5 Signs It’s Time for a Career Change into Celebrancy

career Aug 30, 2021
Two gentleman getting married by a celebrant

According to YouGov, a whopping 1 in 10 of us dislike our day jobs. No wonder so many people enquire with the International College of Professional Celebrants about a career change into celebrancy.


What is Celebrancy? 

Celebrancy is a service career that involves conducting ceremonies such as weddings, naming ceremonies and funerals. It is not the same as being a registrar, but is equally - if not more - rewarding. The career path is interesting, engaging, and offers an opportunity for growth. It only takes a few weeks to train, and this training can be residential or online. After training, your only limits are your visibility, branding, and passion.


Why Consider Starting a Career in Celebrancy? 

Being a celebrant means being your own boss. You choose your hours, your ceremony types, your location to work in and your going rate. 

It’s easier than you might think to become a celebrant. You need certain traits such as empathy, open mindedness, approachability and a calm persona. You also need to be a people-person and take a profound interest in rituals and rites of passage. 

But you might need a push to get going. So many people get stuck in their day jobs and find it hard to budge. If any of these below points resonate with you, it might be time to swap careers and become a celebrant. 

 (Note: Some people like to keep their day job and run a celebrancy business on the side. Others like to dive right into celebrancy and leave their old careers behind - the choice is yours - there is no set way of doing things).

1.  Loss of Interest in What You Do 

If you have reached a point where you no longer approach your job with the passion and vigour you once had, then you need a change. Loss of interest takes away your engagement in the job which leads to low productivity. We spend most of our lives at work - so why make that time miserable when you could have real occupational meaning?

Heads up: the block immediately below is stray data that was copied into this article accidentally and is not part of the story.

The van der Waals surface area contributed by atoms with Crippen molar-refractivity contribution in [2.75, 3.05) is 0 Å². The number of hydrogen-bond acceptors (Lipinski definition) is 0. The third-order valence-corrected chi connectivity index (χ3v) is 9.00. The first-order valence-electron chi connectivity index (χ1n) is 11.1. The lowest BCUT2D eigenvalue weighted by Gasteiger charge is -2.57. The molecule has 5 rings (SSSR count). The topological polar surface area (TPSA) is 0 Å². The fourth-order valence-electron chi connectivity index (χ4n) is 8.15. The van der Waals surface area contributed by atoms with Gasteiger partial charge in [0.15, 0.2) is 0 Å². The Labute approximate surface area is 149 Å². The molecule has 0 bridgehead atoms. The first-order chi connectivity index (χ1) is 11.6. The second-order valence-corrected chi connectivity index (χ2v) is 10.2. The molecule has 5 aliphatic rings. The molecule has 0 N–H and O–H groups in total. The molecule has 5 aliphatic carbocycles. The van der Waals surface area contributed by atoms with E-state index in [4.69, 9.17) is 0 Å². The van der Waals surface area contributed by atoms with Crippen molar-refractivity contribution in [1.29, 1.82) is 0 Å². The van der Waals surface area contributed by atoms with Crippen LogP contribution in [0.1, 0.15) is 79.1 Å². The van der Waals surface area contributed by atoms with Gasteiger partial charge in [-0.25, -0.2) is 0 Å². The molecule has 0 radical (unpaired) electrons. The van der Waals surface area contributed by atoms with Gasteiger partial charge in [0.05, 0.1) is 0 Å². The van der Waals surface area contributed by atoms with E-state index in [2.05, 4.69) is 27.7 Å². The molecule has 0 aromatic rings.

2. You Are Continuously Fatigued at Work 

 If you are always fatigued at work, it could be a sign that you are not settled, too stressed or overworked. One in ten women leave their jobs due to stress. Scary, right? Restlessness could also be taking away your energy to perform various tasks at your workplace. Although it is normal to get tired, the amount of work done should justify the energy spent. Tiredness can also be a symptom of low mood and anxiety - something to think about!

3. You Envy People Who Enjoy Their Jobs 

There is always a friend who seems to love what they do. If you are constantly admiring friends who love their jobs, or wishing you were more like them, it’s time to take charge of your career. In many cases, people will envy their happier friends but do nothing about their own situation. According to the Consultancy Group, there are multiple reasons you may not be taking the plunge. 

  1. Uncertainty: A fear of the unknown

  2. Low self esteem: Not feeling worthy of professional happiness

  3. Misplaced loyalty: Feeling obligated to your job

  4. Feeling trapped

  5. Stubbornness: Some of us don’t like to truly admit when something is wrong

If this sounds like you, take a leaf out of your happier friends’ book. It’s time to switch to something more rewarding.


4. Poor Work-Life Balance

Your life should progress in the same way as your career. A career that appears to stop your personal life might not be the best in the long run. Similarly, your life should not be affected too much by your job. There should be a balance between your career and your other aspects of life. One theory of the perfect work life balance is the 8:8:8 rule. 8 hours for work, 8 hours for leisure, 8 hours for sleep. But let’s face it - life isn’t that simple, and some careers give you more leisure time than others. Celebrancy, for example, allows you to fit work around your social commitments - not the other way around!


5. Not Qualified To Do Anything Else

 As a society, we have been taught to go to university at 18 years old, or get an apprenticeship or training course around the same age. This plonks us onto a very specific path, very early on. Getting off that path can be tricky if you are only qualified to do one thing. For example, if your degree is engineering and you’ve spent 30 years in an engineering career, how realistic are other job prospects at this point without going back to university? The great thing about becoming a celebrant is that retraining in this field is quick, efficient and doesn’t cost a bomb. It allows you to move out of your current job slowly or overnight if you prefer.  


Train with Us

Kick start your career in celebrancy today by training with the best. At The International College of Professional Celebrants, we help you unmask your potential through diversified training in celebrancy. Call us today at 033 33 404 434 for more information.